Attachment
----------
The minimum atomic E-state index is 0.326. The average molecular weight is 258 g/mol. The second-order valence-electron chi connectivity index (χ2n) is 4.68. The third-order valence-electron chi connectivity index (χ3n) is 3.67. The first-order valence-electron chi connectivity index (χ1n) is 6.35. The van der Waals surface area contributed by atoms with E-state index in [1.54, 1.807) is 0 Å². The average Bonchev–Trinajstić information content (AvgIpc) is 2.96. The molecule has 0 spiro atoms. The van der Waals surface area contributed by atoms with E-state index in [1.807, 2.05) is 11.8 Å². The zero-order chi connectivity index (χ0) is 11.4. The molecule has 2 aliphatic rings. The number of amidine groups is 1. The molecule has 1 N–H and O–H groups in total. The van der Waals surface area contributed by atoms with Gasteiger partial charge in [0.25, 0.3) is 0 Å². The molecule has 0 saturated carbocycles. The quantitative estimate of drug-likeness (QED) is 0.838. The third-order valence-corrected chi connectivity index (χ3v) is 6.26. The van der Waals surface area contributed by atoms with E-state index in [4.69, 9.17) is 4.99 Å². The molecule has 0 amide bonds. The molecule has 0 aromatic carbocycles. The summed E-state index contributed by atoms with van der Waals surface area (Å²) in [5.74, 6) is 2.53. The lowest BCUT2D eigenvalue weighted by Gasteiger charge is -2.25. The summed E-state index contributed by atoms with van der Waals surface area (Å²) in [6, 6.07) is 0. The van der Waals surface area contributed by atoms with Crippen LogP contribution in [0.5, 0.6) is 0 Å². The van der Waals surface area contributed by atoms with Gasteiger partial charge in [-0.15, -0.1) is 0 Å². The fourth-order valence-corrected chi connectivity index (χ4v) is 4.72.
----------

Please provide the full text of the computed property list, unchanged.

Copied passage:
The minimum atomic E-state index is 0.326. The average molecular weight is 258 g/mol. The second-order valence-electron chi connectivity index (χ2n) is 4.68. The third-order valence-electron chi connectivity index (χ3n) is 3.67. The first-order valence-electron chi connectivity index (χ1n) is 6.35. The van der Waals surface area contributed by atoms with E-state index in [1.54, 1.807) is 0 Å². The average Bonchev–Trinajstić information content (AvgIpc) is 2.96. The molecule has 0 spiro atoms. The van der Waals surface area contributed by atoms with E-state index in [1.807, 2.05) is 11.8 Å². The zero-order chi connectivity index (χ0) is 11.4. The molecule has 2 aliphatic rings. The number of amidine groups is 1. The molecule has 1 N–H and O–H groups in total. The van der Waals surface area contributed by atoms with Gasteiger partial charge in [0.25, 0.3) is 0 Å². The molecule has 0 saturated carbocycles. The quantitative estimate of drug-likeness (QED) is 0.838. The third-order valence-corrected chi connectivity index (χ3v) is 6.26. The van der Waals surface area contributed by atoms with E-state index in [4.69, 9.17) is 4.99 Å². The molecule has 0 amide bonds. The molecule has 0 aromatic carbocycles. The summed E-state index contributed by atoms with van der Waals surface area (Å²) in [5.74, 6) is 2.53. The lowest BCUT2D eigenvalue weighted by Gasteiger charge is -2.25. The summed E-state index contributed by atoms with van der Waals surface area (Å²) in [6, 6.07) is 0. The van der Waals surface area contributed by atoms with Crippen LogP contribution in [0.5, 0.6) is 0 Å². The van der Waals surface area contributed by atoms with Gasteiger partial charge in [-0.15, -0.1) is 0 Å². The fourth-order valence-corrected chi connectivity index (χ4v) is 4.72.